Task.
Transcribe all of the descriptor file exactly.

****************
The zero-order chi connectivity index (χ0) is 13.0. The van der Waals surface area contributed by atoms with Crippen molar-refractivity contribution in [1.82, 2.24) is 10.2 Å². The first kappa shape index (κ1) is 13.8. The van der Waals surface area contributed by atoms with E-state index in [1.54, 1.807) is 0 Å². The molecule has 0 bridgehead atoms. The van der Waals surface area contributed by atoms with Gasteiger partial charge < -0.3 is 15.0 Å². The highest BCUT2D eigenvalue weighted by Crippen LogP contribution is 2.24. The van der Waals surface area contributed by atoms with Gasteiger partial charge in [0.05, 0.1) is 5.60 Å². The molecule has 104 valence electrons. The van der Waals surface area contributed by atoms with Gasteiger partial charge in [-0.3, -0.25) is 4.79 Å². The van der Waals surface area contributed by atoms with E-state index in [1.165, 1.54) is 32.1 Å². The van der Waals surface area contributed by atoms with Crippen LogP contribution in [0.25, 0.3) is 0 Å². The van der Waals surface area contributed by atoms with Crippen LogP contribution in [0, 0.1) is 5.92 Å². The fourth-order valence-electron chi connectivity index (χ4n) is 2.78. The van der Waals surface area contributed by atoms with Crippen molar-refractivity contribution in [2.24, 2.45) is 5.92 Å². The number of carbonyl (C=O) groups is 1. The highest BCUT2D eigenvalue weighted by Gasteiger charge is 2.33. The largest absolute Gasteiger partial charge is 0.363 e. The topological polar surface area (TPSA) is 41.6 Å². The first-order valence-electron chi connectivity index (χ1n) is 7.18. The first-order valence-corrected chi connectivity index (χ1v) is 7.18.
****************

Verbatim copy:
The zero-order chi connectivity index (χ0) is 13.0. The van der Waals surface area contributed by atoms with Crippen molar-refractivity contribution in [1.82, 2.24) is 10.2 Å². The first kappa shape index (κ1) is 13.8. The van der Waals surface area contributed by atoms with E-state index in [1.54, 1.807) is 0 Å². The molecule has 0 bridgehead atoms. The van der Waals surface area contributed by atoms with Gasteiger partial charge < -0.3 is 15.0 Å². The highest BCUT2D eigenvalue weighted by Crippen LogP contribution is 2.24. The van der Waals surface area contributed by atoms with Gasteiger partial charge in [0.05, 0.1) is 5.60 Å². The molecule has 104 valence electrons. The van der Waals surface area contributed by atoms with Gasteiger partial charge in [-0.3, -0.25) is 4.79 Å². The van der Waals surface area contributed by atoms with E-state index in [1.165, 1.54) is 32.1 Å². The van der Waals surface area contributed by atoms with Crippen LogP contribution in [0.25, 0.3) is 0 Å². The van der Waals surface area contributed by atoms with Crippen LogP contribution in [0, 0.1) is 5.92 Å². The fourth-order valence-electron chi connectivity index (χ4n) is 2.78. The van der Waals surface area contributed by atoms with Crippen molar-refractivity contribution in [2.24, 2.45) is 5.92 Å². The number of carbonyl (C=O) groups is 1. The highest BCUT2D eigenvalue weighted by Gasteiger charge is 2.33. The largest absolute Gasteiger partial charge is 0.363 e. The topological polar surface area (TPSA) is 41.6 Å². The first-order valence-electron chi connectivity index (χ1n) is 7.18. The first-order valence-corrected chi connectivity index (χ1v) is 7.18.